Son of former Libyan ruler Gaddafi to run for president
The son former Libyan dictator Moammar Gadhafi announced Sunday his candidacy for the North African country's presidential election next month.
Seif al-Islam submitted his candidacy papers in the southern town of Sabha, 650 kilometers (400 miles) south of the capital of Tripoli, Libya's election agency, the High National Elections Commission, said in a statement.
Gadhafi’s son is wanted by the International Criminal Court on charges of crimes against humanity related to the 2011 Libya uprising,
He was captured by fighters in the town of Zintan late in 2011, the year when a popular uprising, backed by the NATO, toppled his father after more than 40 years in power.
Moammar Gadhafi was later killed amid the ensuing fighting that would turn into a civil war.
Seif al-Islam, 49, earned a PhD at the London School of Economics, wore a traditional Libyan robe, turban and spectacles. It was the first time in years that he appeared in public.
Seif al-Islam, who was seen as the reformist face of Gadhafi's regime before the 2011 uprising, was released in June 2017 after more than five years of detention.
In July he told The New York Times in an exclusive interview that he was considering a run for the country's top office. His candidacy is likely to stir controversy across the divided country.
Seif al-Islam is wanted by the ICC on charges of crimes against humanity allegedly committed in the first weeks of the 2011 uprising.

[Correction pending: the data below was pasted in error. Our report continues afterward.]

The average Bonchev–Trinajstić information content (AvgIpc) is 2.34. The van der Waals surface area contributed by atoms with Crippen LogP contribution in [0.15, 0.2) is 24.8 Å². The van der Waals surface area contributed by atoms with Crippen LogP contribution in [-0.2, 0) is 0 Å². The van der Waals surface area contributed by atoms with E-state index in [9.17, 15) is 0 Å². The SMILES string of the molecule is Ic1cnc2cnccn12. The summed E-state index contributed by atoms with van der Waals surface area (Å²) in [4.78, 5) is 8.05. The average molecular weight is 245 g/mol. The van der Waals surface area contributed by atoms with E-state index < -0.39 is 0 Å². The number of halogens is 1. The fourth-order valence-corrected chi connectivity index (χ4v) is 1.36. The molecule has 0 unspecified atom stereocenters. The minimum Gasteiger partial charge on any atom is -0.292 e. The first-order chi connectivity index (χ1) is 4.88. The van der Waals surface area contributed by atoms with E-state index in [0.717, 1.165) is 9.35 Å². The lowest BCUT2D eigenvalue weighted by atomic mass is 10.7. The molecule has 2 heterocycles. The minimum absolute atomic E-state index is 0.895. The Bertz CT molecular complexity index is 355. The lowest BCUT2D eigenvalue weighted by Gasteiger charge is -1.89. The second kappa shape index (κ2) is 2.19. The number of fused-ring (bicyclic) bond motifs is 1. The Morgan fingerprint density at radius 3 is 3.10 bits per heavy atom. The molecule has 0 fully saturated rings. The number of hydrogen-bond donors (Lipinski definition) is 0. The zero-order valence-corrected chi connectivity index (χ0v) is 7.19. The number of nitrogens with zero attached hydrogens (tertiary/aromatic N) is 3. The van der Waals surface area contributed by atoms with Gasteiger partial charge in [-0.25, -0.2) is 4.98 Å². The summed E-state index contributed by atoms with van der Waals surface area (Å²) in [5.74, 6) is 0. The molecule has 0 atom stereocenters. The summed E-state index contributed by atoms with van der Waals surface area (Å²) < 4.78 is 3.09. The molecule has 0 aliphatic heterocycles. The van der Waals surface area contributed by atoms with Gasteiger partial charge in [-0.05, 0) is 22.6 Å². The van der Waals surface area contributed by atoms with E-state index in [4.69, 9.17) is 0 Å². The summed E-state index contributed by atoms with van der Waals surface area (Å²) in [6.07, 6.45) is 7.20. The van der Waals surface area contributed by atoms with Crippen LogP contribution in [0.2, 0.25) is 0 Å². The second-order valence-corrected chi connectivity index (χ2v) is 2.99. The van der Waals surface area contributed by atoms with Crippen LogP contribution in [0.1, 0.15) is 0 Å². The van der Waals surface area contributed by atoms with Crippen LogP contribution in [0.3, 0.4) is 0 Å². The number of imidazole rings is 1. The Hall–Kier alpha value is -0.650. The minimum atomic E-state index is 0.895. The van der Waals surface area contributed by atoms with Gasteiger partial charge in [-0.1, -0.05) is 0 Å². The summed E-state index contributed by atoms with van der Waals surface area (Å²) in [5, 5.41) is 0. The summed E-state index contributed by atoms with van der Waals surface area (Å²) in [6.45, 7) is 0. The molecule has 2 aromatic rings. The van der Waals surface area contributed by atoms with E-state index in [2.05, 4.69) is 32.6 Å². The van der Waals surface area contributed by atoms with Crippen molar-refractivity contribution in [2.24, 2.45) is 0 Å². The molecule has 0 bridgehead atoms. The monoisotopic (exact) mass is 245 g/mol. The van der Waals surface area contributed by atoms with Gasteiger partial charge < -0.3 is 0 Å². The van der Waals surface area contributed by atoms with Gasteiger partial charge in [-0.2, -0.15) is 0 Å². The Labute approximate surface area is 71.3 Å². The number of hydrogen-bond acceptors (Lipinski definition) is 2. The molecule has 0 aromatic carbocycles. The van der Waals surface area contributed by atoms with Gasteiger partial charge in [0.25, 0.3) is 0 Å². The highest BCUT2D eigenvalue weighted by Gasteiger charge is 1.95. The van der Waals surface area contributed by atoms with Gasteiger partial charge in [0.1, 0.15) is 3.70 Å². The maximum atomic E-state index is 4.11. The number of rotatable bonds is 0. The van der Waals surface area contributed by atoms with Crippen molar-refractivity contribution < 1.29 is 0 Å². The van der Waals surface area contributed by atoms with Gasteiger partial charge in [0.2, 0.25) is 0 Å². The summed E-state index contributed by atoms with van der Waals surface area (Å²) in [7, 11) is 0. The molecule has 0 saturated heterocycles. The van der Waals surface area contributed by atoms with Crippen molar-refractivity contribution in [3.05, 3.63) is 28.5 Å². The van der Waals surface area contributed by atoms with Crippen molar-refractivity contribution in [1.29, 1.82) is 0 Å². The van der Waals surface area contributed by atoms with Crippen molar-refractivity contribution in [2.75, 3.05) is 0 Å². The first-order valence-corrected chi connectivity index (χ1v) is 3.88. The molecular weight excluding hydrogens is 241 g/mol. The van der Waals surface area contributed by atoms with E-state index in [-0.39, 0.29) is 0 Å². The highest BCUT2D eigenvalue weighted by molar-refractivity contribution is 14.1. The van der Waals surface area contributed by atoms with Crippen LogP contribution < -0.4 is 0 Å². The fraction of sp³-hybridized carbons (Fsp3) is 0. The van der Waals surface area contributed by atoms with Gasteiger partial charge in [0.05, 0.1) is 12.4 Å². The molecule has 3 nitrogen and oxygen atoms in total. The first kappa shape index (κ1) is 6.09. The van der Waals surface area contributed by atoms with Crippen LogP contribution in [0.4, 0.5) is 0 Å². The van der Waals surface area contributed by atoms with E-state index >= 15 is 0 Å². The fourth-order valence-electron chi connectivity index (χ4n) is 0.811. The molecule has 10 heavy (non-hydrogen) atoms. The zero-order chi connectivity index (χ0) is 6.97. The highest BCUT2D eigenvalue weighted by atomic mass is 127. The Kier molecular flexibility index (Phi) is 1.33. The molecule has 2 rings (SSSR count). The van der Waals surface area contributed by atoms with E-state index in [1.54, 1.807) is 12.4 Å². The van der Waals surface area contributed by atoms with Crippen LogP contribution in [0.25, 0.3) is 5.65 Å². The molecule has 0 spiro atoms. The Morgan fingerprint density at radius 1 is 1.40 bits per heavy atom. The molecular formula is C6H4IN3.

Also widely expected to announce their bids are powerful military commander Khalifa Hifter, Parliament Speaker Agila Saleh and former Interior Minister Fathi Bashaga.
Seif al-Islam's campaign may focus on the failure of political parties and armed groups to establish a government capable of stabilizing and uniting the fractured country since the 2011 overthrow and killing of his father. However, he is highly likely to face stiff resistance from armed groups and militias particularly in the capital, Tripoli, and the western town of Misrata.
Abdel-Rahman el-Swahili, a lawmaker from Misrata, voiced his rejection to Seif al-Islam's candidacy, saying that Gadhafi’s son should be prosecuted, not running for president.
“Those who believe in the possibility of Libya’s returning to the era of dictatorship after all these sacrifices, are delusional,” he wrote on Facebook.
Following the overthrow and killing of Gadhafi, oil-rich Libya spent most of the last decade spilt between rival governments — one based in the capital, Tripoli, and the other in the eastern part of the country.
Gadhafi the dictator had eight children, most of whom played significant roles in his regime. His son Muatassim was killed at the same time Gadhafi was captured and slain. Two other sons, Seif al-Arab and Khamis, were killed earlier in the uprising. Another son, al-Saadi Gadhafi, was released in September after more than seven years of detention in the capital of Tripoli following his extradition from neighboring Niger.